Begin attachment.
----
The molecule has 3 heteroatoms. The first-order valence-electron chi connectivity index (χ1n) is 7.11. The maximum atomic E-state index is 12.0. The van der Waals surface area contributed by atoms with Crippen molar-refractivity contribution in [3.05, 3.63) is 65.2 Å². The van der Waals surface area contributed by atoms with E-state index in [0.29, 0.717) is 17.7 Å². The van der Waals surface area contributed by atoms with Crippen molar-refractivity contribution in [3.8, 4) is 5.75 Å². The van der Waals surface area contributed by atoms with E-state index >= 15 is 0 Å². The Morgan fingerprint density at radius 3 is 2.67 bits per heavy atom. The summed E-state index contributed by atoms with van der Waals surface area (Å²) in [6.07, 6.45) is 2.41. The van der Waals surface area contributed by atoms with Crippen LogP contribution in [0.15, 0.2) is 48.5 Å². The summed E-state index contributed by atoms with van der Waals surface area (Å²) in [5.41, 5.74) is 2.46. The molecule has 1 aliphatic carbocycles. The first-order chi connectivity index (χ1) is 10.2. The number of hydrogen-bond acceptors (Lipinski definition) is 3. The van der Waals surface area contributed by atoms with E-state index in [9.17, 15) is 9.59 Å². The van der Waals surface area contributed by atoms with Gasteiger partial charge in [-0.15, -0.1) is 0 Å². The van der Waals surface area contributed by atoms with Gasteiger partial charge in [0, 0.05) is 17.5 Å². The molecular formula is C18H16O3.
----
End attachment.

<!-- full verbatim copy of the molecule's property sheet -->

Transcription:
The molecule has 3 heteroatoms. The first-order valence-electron chi connectivity index (χ1n) is 7.11. The maximum atomic E-state index is 12.0. The van der Waals surface area contributed by atoms with Crippen molar-refractivity contribution in [3.05, 3.63) is 65.2 Å². The van der Waals surface area contributed by atoms with E-state index in [0.29, 0.717) is 17.7 Å². The van der Waals surface area contributed by atoms with Crippen molar-refractivity contribution in [3.8, 4) is 5.75 Å². The van der Waals surface area contributed by atoms with E-state index >= 15 is 0 Å². The Morgan fingerprint density at radius 3 is 2.67 bits per heavy atom. The summed E-state index contributed by atoms with van der Waals surface area (Å²) in [6.07, 6.45) is 2.41. The van der Waals surface area contributed by atoms with Crippen LogP contribution in [0.15, 0.2) is 48.5 Å². The summed E-state index contributed by atoms with van der Waals surface area (Å²) in [5.41, 5.74) is 2.46. The molecule has 1 aliphatic carbocycles. The first-order chi connectivity index (χ1) is 10.2. The number of hydrogen-bond acceptors (Lipinski definition) is 3. The van der Waals surface area contributed by atoms with E-state index in [9.17, 15) is 9.59 Å². The van der Waals surface area contributed by atoms with Gasteiger partial charge in [-0.15, -0.1) is 0 Å². The van der Waals surface area contributed by atoms with Gasteiger partial charge in [0, 0.05) is 17.5 Å². The molecular formula is C18H16O3.